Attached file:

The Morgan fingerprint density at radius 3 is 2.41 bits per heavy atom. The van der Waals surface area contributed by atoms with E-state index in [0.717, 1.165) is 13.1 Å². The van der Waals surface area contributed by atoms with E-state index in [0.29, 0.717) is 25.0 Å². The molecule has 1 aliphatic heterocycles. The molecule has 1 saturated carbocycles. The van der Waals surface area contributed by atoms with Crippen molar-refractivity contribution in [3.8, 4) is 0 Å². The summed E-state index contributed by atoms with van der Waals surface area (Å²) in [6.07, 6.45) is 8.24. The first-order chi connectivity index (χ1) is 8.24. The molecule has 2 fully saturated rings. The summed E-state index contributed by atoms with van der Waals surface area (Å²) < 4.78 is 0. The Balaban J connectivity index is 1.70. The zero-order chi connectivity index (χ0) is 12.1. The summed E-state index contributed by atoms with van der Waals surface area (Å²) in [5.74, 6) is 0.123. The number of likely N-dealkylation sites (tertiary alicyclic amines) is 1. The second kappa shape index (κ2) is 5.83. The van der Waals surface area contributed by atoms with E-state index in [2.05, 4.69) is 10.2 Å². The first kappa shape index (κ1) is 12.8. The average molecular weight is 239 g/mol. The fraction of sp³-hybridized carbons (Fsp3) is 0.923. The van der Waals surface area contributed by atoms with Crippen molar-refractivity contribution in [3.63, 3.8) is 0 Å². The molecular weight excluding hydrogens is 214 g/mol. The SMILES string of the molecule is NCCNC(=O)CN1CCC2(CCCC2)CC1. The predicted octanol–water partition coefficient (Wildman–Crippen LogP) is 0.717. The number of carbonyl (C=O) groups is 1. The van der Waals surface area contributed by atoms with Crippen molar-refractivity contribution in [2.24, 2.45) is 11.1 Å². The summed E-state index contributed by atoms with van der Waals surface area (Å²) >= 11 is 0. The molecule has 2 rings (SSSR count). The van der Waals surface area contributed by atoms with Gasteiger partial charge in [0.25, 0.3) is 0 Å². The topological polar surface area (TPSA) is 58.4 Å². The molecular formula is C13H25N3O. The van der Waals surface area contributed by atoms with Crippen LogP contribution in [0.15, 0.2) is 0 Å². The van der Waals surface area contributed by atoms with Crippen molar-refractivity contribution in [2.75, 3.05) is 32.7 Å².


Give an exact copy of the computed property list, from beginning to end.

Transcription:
The Morgan fingerprint density at radius 3 is 2.41 bits per heavy atom. The van der Waals surface area contributed by atoms with E-state index in [0.717, 1.165) is 13.1 Å². The van der Waals surface area contributed by atoms with E-state index in [0.29, 0.717) is 25.0 Å². The molecule has 1 aliphatic heterocycles. The molecule has 1 saturated carbocycles. The van der Waals surface area contributed by atoms with Crippen molar-refractivity contribution in [3.8, 4) is 0 Å². The summed E-state index contributed by atoms with van der Waals surface area (Å²) in [6.07, 6.45) is 8.24. The first-order chi connectivity index (χ1) is 8.24. The molecule has 2 fully saturated rings. The summed E-state index contributed by atoms with van der Waals surface area (Å²) < 4.78 is 0. The Balaban J connectivity index is 1.70. The zero-order chi connectivity index (χ0) is 12.1. The summed E-state index contributed by atoms with van der Waals surface area (Å²) in [5.74, 6) is 0.123. The number of likely N-dealkylation sites (tertiary alicyclic amines) is 1. The second kappa shape index (κ2) is 5.83. The van der Waals surface area contributed by atoms with E-state index in [2.05, 4.69) is 10.2 Å². The first kappa shape index (κ1) is 12.8. The average molecular weight is 239 g/mol. The fraction of sp³-hybridized carbons (Fsp3) is 0.923. The van der Waals surface area contributed by atoms with Crippen molar-refractivity contribution in [3.63, 3.8) is 0 Å². The molecular weight excluding hydrogens is 214 g/mol. The SMILES string of the molecule is NCCNC(=O)CN1CCC2(CCCC2)CC1. The predicted octanol–water partition coefficient (Wildman–Crippen LogP) is 0.717. The number of carbonyl (C=O) groups is 1. The van der Waals surface area contributed by atoms with Crippen molar-refractivity contribution in [2.24, 2.45) is 11.1 Å². The summed E-state index contributed by atoms with van der Waals surface area (Å²) >= 11 is 0. The molecule has 2 rings (SSSR count). The van der Waals surface area contributed by atoms with Gasteiger partial charge in [0.25, 0.3) is 0 Å². The topological polar surface area (TPSA) is 58.4 Å². The molecular formula is C13H25N3O. The van der Waals surface area contributed by atoms with Crippen LogP contribution in [0.15, 0.2) is 0 Å². The van der Waals surface area contributed by atoms with Crippen molar-refractivity contribution in [2.75, 3.05) is 32.7 Å².